Deriving Applicative sums... Idiomatically!
==================================
`Idiomatically` is used with `DerivingVia` to derive `Applicative` for
sum types. It takes as an argument a list of sum constructors that it
uses to tweak the generic representation of a type.
```haskell
{-# Language DataKinds #-}
{-# Language DeriveGeneric #-}
{-# Language DerivingStrategies #-}
{-# Language DerivingVia #-}
import Generic.Applicative
data Maybe a = Nothing | Just a
deriving
stock Generic1
deriving (Functor, Applicative)
via Idiomatically Maybe '[RightBias Terminal]
```
This comes with two tagged newtypes over
[`Sum`](https://hackage.haskell.org/package/base/docs/Data-Functor-Sum.html)
that are biased toward the left and right constructor.
```haskell
newtype LeftBias tag l r a = LeftBias (Sum l r a)
newtype RightBias tag l r a = RightBias (Sum l r a)
```
```haskell
pure = LeftBias . InL . pure @l
pure = RightBias . InR . pure @r
```
and an extensible language for type-level _applicative morphisms_
(`Idiom`) used to map away from the `pure` constructor.
```haskell
-- Applicative morphisms preserve the `Applicative` operations
--
-- idiom (pure @f a) = pure @g a
-- idiom (liftA2 @f (·) as bs) = liftA2 @g (·) (idiom as) (idiom bs)
--
type Idiom :: t -> (Type -> Type) -> (Type -> Type) -> Constraint
class (Applicative f, Applicative g) => Idiom tag f g where
idiom :: f ~> g
```
This means for `LeftBias tag l r` we map from the left-to-right and
that for `RightBias tag l r` we map from right-to-left.
```haskell
instance Idiom tag l r => Applicative (LeftBias tag l r)
instance Idiom tag r l => Applicative (RightBias tag l r)
```
For example, the identity applicative morphism
```haskell
data Id
instance f ~ g => Idiom Id f g where
idiom :: f ~> f
idiom = id
```
can be used to derive two different instances for the same datatype by
either defecting from the the left constructor (`LPure`) or from the
right constructor (`RPure`).
```haskell
-- >> pure @L True
-- LPure True
-- >> liftA2 (+) (LPure 1) (L 100)
-- L 101
data L a = LPure a | L a
deriving stock (Show, Generic1)
deriving (Functor, Applicative)
via Idiomatically L '[LeftBias Id]
-- >> pure @R False
-- RPure False
-- >> liftA2 (+) (RPure 1) (R 100)
-- R 101
data R a = R a | RPure a
deriving stock (Show, Generic1)
deriving (Functor, Applicative)
via Idiomatically R '[RightBias Id]
```
More compliated descriptions are possible where we mediate between
multiple constructors:
```haskell
-- >> pure @Ok 10
-- Ok1 10
-- >> liftA2 (+) (Ok1 10) (Ok5 20)
-- Ok3 [Just 30]
-- >> liftA2 (+) (Ok2 [1..4]) (Ok5 20)
-- Ok3 [Just 21,Just 22,Just 23,Just 24]
-- >> liftA2 (+) (Ok2 [1..4]) (Ok4 Nothing)
-- Ok3 [Nothing,Nothing,Nothing,Nothing]
data Ok a = Ok1 a | Ok2 [a] | Ok3 [Maybe a] | Ok4 (Maybe a) | Ok5 a
deriving
stock (Show, Generic1)
deriving (Functor, Applicative)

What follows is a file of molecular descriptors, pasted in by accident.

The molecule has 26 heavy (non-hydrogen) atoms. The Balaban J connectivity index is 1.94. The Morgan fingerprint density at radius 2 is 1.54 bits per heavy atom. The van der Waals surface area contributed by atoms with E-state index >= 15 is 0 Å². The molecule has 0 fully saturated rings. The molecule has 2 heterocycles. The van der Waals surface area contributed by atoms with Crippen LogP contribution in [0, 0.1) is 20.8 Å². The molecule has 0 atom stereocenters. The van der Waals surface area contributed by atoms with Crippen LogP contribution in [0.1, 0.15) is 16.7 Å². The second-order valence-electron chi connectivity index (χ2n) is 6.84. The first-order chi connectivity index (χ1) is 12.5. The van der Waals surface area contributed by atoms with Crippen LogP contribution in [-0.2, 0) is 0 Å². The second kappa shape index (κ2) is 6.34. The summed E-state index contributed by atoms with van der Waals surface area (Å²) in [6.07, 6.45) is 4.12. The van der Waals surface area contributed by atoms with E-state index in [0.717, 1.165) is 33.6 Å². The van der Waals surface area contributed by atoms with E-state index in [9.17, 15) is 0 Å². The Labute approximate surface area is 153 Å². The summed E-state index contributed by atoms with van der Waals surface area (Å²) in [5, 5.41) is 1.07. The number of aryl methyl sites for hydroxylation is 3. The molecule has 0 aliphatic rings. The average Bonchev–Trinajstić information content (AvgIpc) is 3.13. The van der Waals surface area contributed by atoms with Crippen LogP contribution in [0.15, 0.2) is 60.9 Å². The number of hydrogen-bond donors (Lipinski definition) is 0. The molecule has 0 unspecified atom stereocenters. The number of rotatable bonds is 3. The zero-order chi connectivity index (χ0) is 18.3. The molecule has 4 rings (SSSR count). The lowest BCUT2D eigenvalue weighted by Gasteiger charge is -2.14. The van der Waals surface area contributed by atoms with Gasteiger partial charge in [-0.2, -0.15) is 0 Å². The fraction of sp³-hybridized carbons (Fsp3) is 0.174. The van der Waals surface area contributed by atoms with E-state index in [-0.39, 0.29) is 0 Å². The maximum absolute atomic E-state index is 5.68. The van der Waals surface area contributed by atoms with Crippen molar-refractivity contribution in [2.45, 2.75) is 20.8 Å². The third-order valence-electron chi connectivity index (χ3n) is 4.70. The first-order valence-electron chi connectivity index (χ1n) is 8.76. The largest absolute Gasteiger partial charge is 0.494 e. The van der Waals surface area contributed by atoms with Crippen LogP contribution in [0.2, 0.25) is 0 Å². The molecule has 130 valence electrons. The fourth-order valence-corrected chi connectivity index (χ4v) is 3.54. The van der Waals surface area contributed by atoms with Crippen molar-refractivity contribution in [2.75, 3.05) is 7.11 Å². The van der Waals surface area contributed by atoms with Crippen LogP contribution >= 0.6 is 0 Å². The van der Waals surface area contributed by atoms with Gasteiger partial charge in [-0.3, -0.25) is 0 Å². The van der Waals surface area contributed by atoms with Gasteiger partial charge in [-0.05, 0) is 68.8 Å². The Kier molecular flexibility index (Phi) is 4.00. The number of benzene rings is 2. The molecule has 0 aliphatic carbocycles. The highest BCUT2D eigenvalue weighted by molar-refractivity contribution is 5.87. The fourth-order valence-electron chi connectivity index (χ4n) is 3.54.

via Idiomatically Ok
'[ LeftBias Initial -- Ok1 to Ok2: pure
, LeftBias Inner -- Ok2 to Ok3: fmap pure
, RightBias Outer -- Ok4 to Ok3: pure
, RightBias Initial -- Ok5 to Ok4: pure
]
```
Relationship to `Generically1`
-----------
`Generically1` was recently introduced to `GHC.Generics` (_base
4.17.0.0_) with the ability to derive `Applicative` for generic type
constructors, among other things. Before it was added to _base_ it was
found in the
[_generic-data_](https://hackage.haskell.org/package/generic-data-0.9.2.1/docs/Generic-Data-Internal-Generically.html#t:Generically1)
package.
For deriving it uses the underlying generic representation of a type;
if that representation has an `Applicative` instance then
`Applicative` can be derived.
```haskell
import GHC.Generics (Generically1(..))
data F a = F a String a a [[[a]]] (Int -> Maybe a)
deriving stock Generic1
deriving (Functor, Applicative) via Generically1 F
```
This works well for product types but it does not work for sum types
since there is no `Appliative (Sum f g)` or `Applicative (f :+: g)`
instance.
In this sense, `Generically1` can be recovered by passing an empty
list of sums to `Idiomatically`:
```haskell
Generically1 F
= Idiomatically F '[]
```
`Idiomatically` is also defined in terms of `Generically1`:
```haskell
type Idiomatically :: (k -> Type) -> [SumKind k] -> (k -> Type)
type Idiomatically f sums = Generically1 (NewSums (Served sums) f)
```
The argument to `Generically1` is less important, what is basically
happening is that `NewSums` modifies the generic behaviour of `f`: it
traverses the generic representation `Rep1 f` and replace every sum
with an `Applicative` sum from type-level list.
This means we can define `Idiomatically` in terms of
`Generically1`. There is an `Applicative` instance for `Generically1`
if its representation is `Applicative`, by tweaking the representation
of its argument we have thus managed to configure `Generically1` even
though it has no configuration parameter!